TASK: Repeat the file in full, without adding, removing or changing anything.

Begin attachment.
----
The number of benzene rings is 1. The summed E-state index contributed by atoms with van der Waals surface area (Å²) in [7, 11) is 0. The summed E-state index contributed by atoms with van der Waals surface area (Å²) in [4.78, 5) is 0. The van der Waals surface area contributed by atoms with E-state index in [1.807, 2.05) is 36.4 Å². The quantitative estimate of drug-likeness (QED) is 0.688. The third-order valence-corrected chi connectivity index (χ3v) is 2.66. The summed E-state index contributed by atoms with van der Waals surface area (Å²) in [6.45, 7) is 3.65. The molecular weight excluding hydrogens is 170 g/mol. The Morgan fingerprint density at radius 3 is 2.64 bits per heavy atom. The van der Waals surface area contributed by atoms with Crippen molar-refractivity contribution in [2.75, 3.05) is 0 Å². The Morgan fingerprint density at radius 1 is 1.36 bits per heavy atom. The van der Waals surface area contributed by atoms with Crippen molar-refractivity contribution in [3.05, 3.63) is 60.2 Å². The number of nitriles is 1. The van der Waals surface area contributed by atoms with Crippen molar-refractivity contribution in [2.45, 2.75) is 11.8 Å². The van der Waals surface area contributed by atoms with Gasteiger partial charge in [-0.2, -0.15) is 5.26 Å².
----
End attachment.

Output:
The number of benzene rings is 1. The summed E-state index contributed by atoms with van der Waals surface area (Å²) in [7, 11) is 0. The summed E-state index contributed by atoms with van der Waals surface area (Å²) in [4.78, 5) is 0. The van der Waals surface area contributed by atoms with E-state index in [1.807, 2.05) is 36.4 Å². The quantitative estimate of drug-likeness (QED) is 0.688. The third-order valence-corrected chi connectivity index (χ3v) is 2.66. The summed E-state index contributed by atoms with van der Waals surface area (Å²) in [6.45, 7) is 3.65. The molecular weight excluding hydrogens is 170 g/mol. The Morgan fingerprint density at radius 3 is 2.64 bits per heavy atom. The van der Waals surface area contributed by atoms with Crippen molar-refractivity contribution in [2.75, 3.05) is 0 Å². The Morgan fingerprint density at radius 1 is 1.36 bits per heavy atom. The van der Waals surface area contributed by atoms with Crippen molar-refractivity contribution in [3.05, 3.63) is 60.2 Å². The number of nitriles is 1. The van der Waals surface area contributed by atoms with Crippen molar-refractivity contribution in [2.45, 2.75) is 11.8 Å². The van der Waals surface area contributed by atoms with Gasteiger partial charge in [-0.2, -0.15) is 5.26 Å².